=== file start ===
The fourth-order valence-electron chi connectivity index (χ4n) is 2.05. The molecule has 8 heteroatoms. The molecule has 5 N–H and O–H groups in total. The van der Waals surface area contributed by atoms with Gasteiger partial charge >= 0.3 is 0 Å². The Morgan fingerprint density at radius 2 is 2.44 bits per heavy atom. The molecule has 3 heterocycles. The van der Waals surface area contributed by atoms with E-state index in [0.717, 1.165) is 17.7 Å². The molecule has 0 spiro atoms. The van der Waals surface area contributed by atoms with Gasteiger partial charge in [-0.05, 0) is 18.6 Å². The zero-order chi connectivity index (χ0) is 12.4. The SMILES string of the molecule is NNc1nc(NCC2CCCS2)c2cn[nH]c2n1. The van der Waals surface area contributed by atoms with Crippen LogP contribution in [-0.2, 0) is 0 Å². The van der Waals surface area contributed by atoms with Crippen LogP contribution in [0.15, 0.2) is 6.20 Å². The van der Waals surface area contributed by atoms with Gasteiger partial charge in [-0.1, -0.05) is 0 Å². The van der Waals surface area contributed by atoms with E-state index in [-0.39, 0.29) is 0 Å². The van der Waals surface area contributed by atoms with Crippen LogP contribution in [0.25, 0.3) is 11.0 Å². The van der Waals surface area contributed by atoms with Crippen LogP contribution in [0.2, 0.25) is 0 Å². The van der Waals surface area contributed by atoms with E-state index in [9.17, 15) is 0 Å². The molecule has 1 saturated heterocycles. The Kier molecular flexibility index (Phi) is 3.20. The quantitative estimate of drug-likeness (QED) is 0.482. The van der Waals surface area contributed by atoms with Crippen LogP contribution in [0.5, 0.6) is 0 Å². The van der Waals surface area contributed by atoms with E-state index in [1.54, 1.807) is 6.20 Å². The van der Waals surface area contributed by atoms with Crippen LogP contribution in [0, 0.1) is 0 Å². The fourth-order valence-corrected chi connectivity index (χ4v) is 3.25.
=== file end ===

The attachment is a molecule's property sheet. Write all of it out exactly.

The fourth-order valence-electron chi connectivity index (χ4n) is 2.05. The molecule has 8 heteroatoms. The molecule has 5 N–H and O–H groups in total. The van der Waals surface area contributed by atoms with Gasteiger partial charge >= 0.3 is 0 Å². The Morgan fingerprint density at radius 2 is 2.44 bits per heavy atom. The molecule has 3 heterocycles. The van der Waals surface area contributed by atoms with E-state index in [0.717, 1.165) is 17.7 Å². The molecule has 0 spiro atoms. The van der Waals surface area contributed by atoms with Gasteiger partial charge in [-0.05, 0) is 18.6 Å². The zero-order chi connectivity index (χ0) is 12.4. The SMILES string of the molecule is NNc1nc(NCC2CCCS2)c2cn[nH]c2n1. The van der Waals surface area contributed by atoms with Crippen LogP contribution in [-0.2, 0) is 0 Å². The van der Waals surface area contributed by atoms with Crippen LogP contribution in [0.15, 0.2) is 6.20 Å². The van der Waals surface area contributed by atoms with Gasteiger partial charge in [-0.1, -0.05) is 0 Å². The van der Waals surface area contributed by atoms with E-state index in [-0.39, 0.29) is 0 Å². The van der Waals surface area contributed by atoms with Crippen LogP contribution in [0.25, 0.3) is 11.0 Å². The van der Waals surface area contributed by atoms with Crippen LogP contribution in [0.2, 0.25) is 0 Å². The van der Waals surface area contributed by atoms with E-state index in [9.17, 15) is 0 Å². The molecule has 1 saturated heterocycles. The Kier molecular flexibility index (Phi) is 3.20. The quantitative estimate of drug-likeness (QED) is 0.482. The van der Waals surface area contributed by atoms with Crippen LogP contribution in [0.5, 0.6) is 0 Å². The van der Waals surface area contributed by atoms with E-state index in [1.54, 1.807) is 6.20 Å². The van der Waals surface area contributed by atoms with Crippen LogP contribution in [0, 0.1) is 0 Å². The fourth-order valence-corrected chi connectivity index (χ4v) is 3.25.